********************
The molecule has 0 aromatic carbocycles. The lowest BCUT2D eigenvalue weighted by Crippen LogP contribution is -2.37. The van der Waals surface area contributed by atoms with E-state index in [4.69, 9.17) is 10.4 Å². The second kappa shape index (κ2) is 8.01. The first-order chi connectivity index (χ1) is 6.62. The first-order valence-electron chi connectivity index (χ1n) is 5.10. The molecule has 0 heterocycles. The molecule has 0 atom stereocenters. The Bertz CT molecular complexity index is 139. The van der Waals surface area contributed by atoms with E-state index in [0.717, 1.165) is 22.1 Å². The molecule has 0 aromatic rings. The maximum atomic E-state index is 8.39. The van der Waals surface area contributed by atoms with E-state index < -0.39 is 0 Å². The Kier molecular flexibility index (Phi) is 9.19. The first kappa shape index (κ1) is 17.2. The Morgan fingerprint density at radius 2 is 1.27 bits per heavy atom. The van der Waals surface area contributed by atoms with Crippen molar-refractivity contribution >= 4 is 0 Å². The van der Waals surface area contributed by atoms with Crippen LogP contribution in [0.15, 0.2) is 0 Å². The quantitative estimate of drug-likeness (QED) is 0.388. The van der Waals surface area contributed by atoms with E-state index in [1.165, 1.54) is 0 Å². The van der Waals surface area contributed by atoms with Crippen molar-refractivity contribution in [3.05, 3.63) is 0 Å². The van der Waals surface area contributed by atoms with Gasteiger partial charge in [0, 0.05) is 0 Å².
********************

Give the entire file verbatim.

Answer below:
The molecule has 0 aromatic carbocycles. The lowest BCUT2D eigenvalue weighted by Crippen LogP contribution is -2.37. The van der Waals surface area contributed by atoms with E-state index in [4.69, 9.17) is 10.4 Å². The second kappa shape index (κ2) is 8.01. The first-order chi connectivity index (χ1) is 6.62. The first-order valence-electron chi connectivity index (χ1n) is 5.10. The molecule has 0 heterocycles. The molecule has 0 atom stereocenters. The Bertz CT molecular complexity index is 139. The van der Waals surface area contributed by atoms with E-state index in [0.717, 1.165) is 22.1 Å². The molecule has 0 aromatic rings. The maximum atomic E-state index is 8.39. The van der Waals surface area contributed by atoms with E-state index < -0.39 is 0 Å². The Kier molecular flexibility index (Phi) is 9.19. The first kappa shape index (κ1) is 17.2. The Morgan fingerprint density at radius 2 is 1.27 bits per heavy atom. The van der Waals surface area contributed by atoms with Crippen molar-refractivity contribution >= 4 is 0 Å². The van der Waals surface area contributed by atoms with Crippen LogP contribution in [0.15, 0.2) is 0 Å². The quantitative estimate of drug-likeness (QED) is 0.388. The van der Waals surface area contributed by atoms with E-state index in [1.165, 1.54) is 0 Å². The van der Waals surface area contributed by atoms with Crippen molar-refractivity contribution in [3.05, 3.63) is 0 Å². The van der Waals surface area contributed by atoms with Gasteiger partial charge in [0, 0.05) is 0 Å².